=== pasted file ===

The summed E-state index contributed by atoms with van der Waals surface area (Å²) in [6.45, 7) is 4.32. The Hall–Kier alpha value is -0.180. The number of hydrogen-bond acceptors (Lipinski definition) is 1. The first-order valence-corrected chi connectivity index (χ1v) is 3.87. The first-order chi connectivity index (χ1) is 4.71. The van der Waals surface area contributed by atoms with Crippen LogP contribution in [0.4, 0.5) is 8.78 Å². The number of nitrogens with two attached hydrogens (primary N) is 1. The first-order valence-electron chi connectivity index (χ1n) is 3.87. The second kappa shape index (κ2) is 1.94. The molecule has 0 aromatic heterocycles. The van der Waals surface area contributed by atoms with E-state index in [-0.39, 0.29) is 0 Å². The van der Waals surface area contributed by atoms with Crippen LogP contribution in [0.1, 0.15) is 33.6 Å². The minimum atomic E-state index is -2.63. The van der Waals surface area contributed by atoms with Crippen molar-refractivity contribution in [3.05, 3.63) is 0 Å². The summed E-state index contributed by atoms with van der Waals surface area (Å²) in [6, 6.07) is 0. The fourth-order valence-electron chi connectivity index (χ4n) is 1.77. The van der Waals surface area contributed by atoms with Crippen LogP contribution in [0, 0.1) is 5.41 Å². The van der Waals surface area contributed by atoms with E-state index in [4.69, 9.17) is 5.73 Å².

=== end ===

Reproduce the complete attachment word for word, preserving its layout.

The summed E-state index contributed by atoms with van der Waals surface area (Å²) in [6.45, 7) is 4.32. The Hall–Kier alpha value is -0.180. The number of hydrogen-bond acceptors (Lipinski definition) is 1. The first-order valence-corrected chi connectivity index (χ1v) is 3.87. The first-order chi connectivity index (χ1) is 4.71. The van der Waals surface area contributed by atoms with Crippen LogP contribution in [0.4, 0.5) is 8.78 Å². The number of nitrogens with two attached hydrogens (primary N) is 1. The first-order valence-electron chi connectivity index (χ1n) is 3.87. The second kappa shape index (κ2) is 1.94. The molecule has 0 aromatic heterocycles. The van der Waals surface area contributed by atoms with E-state index in [-0.39, 0.29) is 0 Å². The van der Waals surface area contributed by atoms with Crippen LogP contribution in [0.1, 0.15) is 33.6 Å². The minimum atomic E-state index is -2.63. The van der Waals surface area contributed by atoms with Crippen molar-refractivity contribution in [3.05, 3.63) is 0 Å². The summed E-state index contributed by atoms with van der Waals surface area (Å²) in [6, 6.07) is 0. The fourth-order valence-electron chi connectivity index (χ4n) is 1.77. The van der Waals surface area contributed by atoms with Crippen LogP contribution in [0, 0.1) is 5.41 Å². The van der Waals surface area contributed by atoms with E-state index in [4.69, 9.17) is 5.73 Å².